Send to

Choose Destination
J Cell Biol. 2012 Apr 16;197(2):189-99. doi: 10.1083/jcb.201109100. Epub 2012 Apr 9.

Human RNF169 is a negative regulator of the ubiquitin-dependent response to DNA double-strand breaks.

Author information

Ubiquitin Signaling Group, Department of Disease Biology, Novo Nordisk Foundation Center for Protein Research, University of Copenhagen, DK-2200 Copenhagen, Denmark.


Nonproteolytic ubiquitylation of chromatin surrounding deoxyribonucleic acid double-strand breaks (DSBs), mediated by the RNF8/RNF168 ubiquitin ligases, plays a key role in recruiting repair factors, including 53BP1 and BRCA1, to reestablish genome integrity. In this paper, we show that human RNF169, an uncharacterized E3 ubiquitin ligase paralogous to RNF168, accumulated in DSB repair foci through recognition of RNF168-catalyzed ubiquitylation products by its motif interacting with ubiquitin domain. Unexpectedly, RNF169 was dispensable for chromatin ubiquitylation and ubiquitin-dependent accumulation of repair factors at DSB sites. Instead, RNF169 functionally competed with 53BP1 and RAP80-BRCA1 for association with RNF168-modified chromatin independent of its catalytic activity, limiting the magnitude of their recruitment to DSB sites. By delaying accumulation of 53BP1 and RAP80 at damaged chromatin, RNF169 stimulated homologous recombination and restrained nonhomologous end joining, affecting cell survival after DSB infliction. Our results show that RNF169 functions in a noncanonical fashion to harness RNF168-mediated protein recruitment to DSB-containing chromatin, thereby contributing to regulation of DSB repair pathway utilization.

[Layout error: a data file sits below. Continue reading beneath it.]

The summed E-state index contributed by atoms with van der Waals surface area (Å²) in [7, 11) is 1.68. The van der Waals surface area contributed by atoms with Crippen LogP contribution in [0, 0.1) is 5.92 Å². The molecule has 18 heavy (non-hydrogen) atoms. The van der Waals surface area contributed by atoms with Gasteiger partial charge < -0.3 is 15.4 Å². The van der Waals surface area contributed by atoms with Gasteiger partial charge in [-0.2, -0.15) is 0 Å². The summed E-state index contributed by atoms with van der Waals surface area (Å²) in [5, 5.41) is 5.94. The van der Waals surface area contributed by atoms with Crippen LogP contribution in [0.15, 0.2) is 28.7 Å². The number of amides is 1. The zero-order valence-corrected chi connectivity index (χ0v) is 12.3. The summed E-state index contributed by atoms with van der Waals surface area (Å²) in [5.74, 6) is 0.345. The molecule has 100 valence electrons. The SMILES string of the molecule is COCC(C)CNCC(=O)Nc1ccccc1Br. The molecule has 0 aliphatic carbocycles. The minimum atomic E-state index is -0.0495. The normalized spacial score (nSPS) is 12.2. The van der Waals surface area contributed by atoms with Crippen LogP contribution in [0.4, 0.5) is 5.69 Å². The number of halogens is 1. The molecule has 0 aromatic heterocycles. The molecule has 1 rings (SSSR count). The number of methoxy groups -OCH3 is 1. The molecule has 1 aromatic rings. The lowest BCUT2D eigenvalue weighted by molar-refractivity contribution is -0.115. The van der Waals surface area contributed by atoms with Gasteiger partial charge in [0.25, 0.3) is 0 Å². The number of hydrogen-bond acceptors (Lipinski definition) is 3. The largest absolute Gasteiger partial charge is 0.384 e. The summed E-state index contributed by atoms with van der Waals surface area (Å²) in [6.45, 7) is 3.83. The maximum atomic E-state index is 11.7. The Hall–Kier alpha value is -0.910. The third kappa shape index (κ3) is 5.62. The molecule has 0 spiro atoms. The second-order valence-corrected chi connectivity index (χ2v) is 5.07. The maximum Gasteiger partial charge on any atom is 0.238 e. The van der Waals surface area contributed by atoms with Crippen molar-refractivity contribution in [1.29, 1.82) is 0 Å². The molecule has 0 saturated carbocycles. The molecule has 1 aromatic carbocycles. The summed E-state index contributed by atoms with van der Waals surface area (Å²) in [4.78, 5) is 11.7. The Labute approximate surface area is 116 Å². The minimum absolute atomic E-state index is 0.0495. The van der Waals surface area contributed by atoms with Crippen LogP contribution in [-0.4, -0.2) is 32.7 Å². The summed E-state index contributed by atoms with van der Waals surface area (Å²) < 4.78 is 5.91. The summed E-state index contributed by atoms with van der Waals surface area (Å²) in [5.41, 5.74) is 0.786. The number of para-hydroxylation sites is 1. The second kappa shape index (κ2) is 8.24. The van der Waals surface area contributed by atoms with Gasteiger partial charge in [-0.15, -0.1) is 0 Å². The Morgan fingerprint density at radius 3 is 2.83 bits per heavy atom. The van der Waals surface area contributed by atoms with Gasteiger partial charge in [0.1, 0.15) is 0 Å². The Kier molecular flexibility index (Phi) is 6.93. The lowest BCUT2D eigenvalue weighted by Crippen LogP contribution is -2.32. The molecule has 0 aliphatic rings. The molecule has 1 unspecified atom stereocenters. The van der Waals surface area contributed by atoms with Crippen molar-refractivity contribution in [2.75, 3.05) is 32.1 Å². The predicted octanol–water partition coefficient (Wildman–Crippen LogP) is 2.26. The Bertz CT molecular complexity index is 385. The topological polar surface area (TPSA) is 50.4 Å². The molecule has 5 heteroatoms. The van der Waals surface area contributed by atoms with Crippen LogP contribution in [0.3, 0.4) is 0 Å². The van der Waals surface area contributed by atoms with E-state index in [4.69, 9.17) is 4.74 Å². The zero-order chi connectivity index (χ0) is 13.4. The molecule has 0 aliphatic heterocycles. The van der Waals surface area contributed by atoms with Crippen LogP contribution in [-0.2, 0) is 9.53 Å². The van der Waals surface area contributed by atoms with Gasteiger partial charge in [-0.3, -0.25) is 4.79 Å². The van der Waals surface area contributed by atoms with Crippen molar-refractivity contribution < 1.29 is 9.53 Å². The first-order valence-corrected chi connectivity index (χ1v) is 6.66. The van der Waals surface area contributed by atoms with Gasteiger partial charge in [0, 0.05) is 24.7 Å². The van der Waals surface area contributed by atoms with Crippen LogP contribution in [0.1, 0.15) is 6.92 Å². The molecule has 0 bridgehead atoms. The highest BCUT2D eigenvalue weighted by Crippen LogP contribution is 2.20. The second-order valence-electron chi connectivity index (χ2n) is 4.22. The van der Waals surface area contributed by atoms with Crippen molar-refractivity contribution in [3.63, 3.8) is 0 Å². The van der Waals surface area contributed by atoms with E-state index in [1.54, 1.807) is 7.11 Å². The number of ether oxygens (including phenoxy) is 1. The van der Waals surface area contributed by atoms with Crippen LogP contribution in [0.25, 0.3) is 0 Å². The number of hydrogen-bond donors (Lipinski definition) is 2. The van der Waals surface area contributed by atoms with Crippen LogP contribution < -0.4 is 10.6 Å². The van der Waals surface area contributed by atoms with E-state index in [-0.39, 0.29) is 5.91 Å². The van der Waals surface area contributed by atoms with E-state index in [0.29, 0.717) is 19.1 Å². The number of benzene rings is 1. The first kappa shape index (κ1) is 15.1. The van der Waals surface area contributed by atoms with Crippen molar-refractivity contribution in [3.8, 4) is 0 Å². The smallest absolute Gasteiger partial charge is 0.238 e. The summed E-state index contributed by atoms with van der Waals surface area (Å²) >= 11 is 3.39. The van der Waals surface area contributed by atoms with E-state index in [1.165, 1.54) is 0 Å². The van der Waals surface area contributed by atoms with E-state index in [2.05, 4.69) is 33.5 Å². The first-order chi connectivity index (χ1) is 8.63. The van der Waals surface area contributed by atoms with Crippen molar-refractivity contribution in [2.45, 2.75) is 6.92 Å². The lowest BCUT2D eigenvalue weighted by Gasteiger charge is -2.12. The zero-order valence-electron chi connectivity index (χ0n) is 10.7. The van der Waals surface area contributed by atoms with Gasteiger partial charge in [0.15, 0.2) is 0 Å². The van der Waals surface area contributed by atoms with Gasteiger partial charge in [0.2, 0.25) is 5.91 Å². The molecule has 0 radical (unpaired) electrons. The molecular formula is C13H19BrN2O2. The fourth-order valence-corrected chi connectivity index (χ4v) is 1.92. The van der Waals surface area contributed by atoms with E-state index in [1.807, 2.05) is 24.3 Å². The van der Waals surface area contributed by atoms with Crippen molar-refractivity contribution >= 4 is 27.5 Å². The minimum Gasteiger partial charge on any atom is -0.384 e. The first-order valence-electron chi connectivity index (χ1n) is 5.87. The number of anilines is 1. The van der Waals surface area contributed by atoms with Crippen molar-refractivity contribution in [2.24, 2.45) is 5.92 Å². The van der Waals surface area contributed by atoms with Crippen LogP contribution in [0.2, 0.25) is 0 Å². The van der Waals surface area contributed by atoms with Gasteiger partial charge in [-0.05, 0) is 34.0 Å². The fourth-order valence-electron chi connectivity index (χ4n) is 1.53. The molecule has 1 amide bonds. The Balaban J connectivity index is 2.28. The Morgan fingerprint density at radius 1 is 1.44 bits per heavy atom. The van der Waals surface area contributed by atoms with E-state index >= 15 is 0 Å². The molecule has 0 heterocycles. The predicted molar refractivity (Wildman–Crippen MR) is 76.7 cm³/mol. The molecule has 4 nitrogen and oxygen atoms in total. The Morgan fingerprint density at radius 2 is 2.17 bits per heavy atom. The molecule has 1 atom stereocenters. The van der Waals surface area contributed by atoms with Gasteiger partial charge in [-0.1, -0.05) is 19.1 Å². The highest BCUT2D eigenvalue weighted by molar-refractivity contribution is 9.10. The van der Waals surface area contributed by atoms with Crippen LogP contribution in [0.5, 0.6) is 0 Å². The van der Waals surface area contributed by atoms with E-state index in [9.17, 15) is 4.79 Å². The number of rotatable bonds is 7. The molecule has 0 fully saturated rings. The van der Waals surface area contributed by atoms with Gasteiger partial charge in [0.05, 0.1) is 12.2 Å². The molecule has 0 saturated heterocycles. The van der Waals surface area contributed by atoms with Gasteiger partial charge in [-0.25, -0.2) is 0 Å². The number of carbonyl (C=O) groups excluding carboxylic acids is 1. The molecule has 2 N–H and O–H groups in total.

[Indexed for MEDLINE]
Free PMC Article

Supplemental Content

Full text links

Icon for Silverchair Information Systems Icon for PubMed Central
Loading ...
Support Center